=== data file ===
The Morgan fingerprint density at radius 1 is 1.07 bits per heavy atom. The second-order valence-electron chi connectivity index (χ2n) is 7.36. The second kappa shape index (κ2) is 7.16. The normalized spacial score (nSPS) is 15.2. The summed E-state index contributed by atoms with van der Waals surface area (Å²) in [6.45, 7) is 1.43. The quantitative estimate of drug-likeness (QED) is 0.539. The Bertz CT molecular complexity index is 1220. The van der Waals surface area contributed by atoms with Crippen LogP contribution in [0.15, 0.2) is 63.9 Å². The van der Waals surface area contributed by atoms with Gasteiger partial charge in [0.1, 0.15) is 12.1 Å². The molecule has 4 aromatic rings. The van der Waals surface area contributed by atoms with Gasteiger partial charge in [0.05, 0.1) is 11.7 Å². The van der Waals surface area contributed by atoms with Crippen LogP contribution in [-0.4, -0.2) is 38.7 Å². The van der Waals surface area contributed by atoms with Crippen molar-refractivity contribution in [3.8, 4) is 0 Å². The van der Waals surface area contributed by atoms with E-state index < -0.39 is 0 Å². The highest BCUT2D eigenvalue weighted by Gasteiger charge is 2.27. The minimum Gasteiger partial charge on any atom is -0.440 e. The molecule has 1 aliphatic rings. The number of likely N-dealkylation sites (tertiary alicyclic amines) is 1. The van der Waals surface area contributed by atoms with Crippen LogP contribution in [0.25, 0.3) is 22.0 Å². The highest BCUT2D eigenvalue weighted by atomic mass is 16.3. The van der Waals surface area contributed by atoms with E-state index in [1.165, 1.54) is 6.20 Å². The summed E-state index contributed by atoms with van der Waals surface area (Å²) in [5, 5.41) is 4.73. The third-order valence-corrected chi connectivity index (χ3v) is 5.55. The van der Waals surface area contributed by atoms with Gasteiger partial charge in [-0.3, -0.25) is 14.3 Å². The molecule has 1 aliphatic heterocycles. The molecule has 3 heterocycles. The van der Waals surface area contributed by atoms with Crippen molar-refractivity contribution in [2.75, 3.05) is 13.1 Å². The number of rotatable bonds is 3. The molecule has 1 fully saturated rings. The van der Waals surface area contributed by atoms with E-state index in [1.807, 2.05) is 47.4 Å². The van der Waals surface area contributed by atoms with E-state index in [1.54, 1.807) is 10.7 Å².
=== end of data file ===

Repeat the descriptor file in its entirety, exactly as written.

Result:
The Morgan fingerprint density at radius 1 is 1.07 bits per heavy atom. The second-order valence-electron chi connectivity index (χ2n) is 7.36. The second kappa shape index (κ2) is 7.16. The normalized spacial score (nSPS) is 15.2. The summed E-state index contributed by atoms with van der Waals surface area (Å²) in [6.45, 7) is 1.43. The quantitative estimate of drug-likeness (QED) is 0.539. The Bertz CT molecular complexity index is 1220. The van der Waals surface area contributed by atoms with Crippen LogP contribution in [0.15, 0.2) is 63.9 Å². The van der Waals surface area contributed by atoms with Gasteiger partial charge in [0.1, 0.15) is 12.1 Å². The molecule has 4 aromatic rings. The van der Waals surface area contributed by atoms with Gasteiger partial charge in [0.05, 0.1) is 11.7 Å². The van der Waals surface area contributed by atoms with Crippen LogP contribution in [-0.4, -0.2) is 38.7 Å². The van der Waals surface area contributed by atoms with Crippen molar-refractivity contribution in [3.8, 4) is 0 Å². The van der Waals surface area contributed by atoms with E-state index < -0.39 is 0 Å². The highest BCUT2D eigenvalue weighted by Gasteiger charge is 2.27. The minimum Gasteiger partial charge on any atom is -0.440 e. The molecule has 1 aliphatic rings. The number of likely N-dealkylation sites (tertiary alicyclic amines) is 1. The van der Waals surface area contributed by atoms with Crippen LogP contribution in [0.25, 0.3) is 22.0 Å². The highest BCUT2D eigenvalue weighted by atomic mass is 16.3. The van der Waals surface area contributed by atoms with E-state index in [1.165, 1.54) is 6.20 Å². The summed E-state index contributed by atoms with van der Waals surface area (Å²) in [5, 5.41) is 4.73. The third-order valence-corrected chi connectivity index (χ3v) is 5.55. The van der Waals surface area contributed by atoms with Gasteiger partial charge in [-0.3, -0.25) is 14.3 Å². The molecule has 1 aliphatic heterocycles. The molecule has 3 heterocycles. The van der Waals surface area contributed by atoms with Crippen molar-refractivity contribution in [2.75, 3.05) is 13.1 Å². The number of rotatable bonds is 3. The molecule has 1 fully saturated rings. The van der Waals surface area contributed by atoms with E-state index in [1.807, 2.05) is 47.4 Å². The van der Waals surface area contributed by atoms with E-state index in [1.54, 1.807) is 10.7 Å².